Federal Court of Appeal upholds Maine’s vaccination mandate

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On Tuesday, October 19, the U.S. 1st Circuit Court of Appeals dismissed unvaccinated healthcare workers’ injunction requests to delay the vaccine tenure of Maine healthcare providers. On the same day, the United States Supreme Court rejected the same claim. The Supreme Court has left the door open for workers to file a new injunction request, which they have already done. A Supreme Court ruling is expected next week.

This case is advancing at a breakneck pace by legal standards, and it remains entirely possible that the Supreme Court will issue a decision before the state’s vaccination deadline of October 29, 2021. Although it is a fascinating thing for them. lawyers, where does that leave affected health care providers and their employees?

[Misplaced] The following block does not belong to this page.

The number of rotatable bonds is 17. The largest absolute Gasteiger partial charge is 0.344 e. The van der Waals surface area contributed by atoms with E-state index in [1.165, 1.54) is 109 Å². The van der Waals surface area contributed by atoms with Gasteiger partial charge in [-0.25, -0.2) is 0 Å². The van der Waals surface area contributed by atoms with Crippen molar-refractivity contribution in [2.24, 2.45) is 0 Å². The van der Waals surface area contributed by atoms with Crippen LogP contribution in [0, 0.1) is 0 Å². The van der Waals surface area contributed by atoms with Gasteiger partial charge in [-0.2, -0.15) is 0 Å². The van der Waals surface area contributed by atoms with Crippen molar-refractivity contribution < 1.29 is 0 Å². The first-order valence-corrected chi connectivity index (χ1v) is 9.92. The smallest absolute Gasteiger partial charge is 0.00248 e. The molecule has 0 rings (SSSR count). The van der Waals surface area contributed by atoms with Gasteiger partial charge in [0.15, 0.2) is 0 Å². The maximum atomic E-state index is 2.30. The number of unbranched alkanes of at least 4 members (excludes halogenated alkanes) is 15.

At this time, the mandate to vaccinate health care providers in Maine remains in effect, and the only exemption available under state law and implementing rule is medical. No religious exemption is available under the terms of the rule, and to date federal courts have upheld this position.

For employers who are concerned about the liability of terminated employees who claim they have been denied religious accommodation under Title VII of the 1964 Civil Rights Act, the best defense appears to be twofold: (1) health care provider follows a state mandate that has been upheld by federal courts and (2) granting a religious exemption may create undue hardship. This is a delicate matter, so it is recommended to consult a lawyer.

For those of you who are not subject to the rule but have implemented or are considering vaccination mandates, the case supports a vaccine mandate and identifies a compelling government interest in mandatory vaccines.

Peter D. Lowe is a lawyer with Brann and Isaacson in Lewiston, Maine. You can reach him at [email protected].


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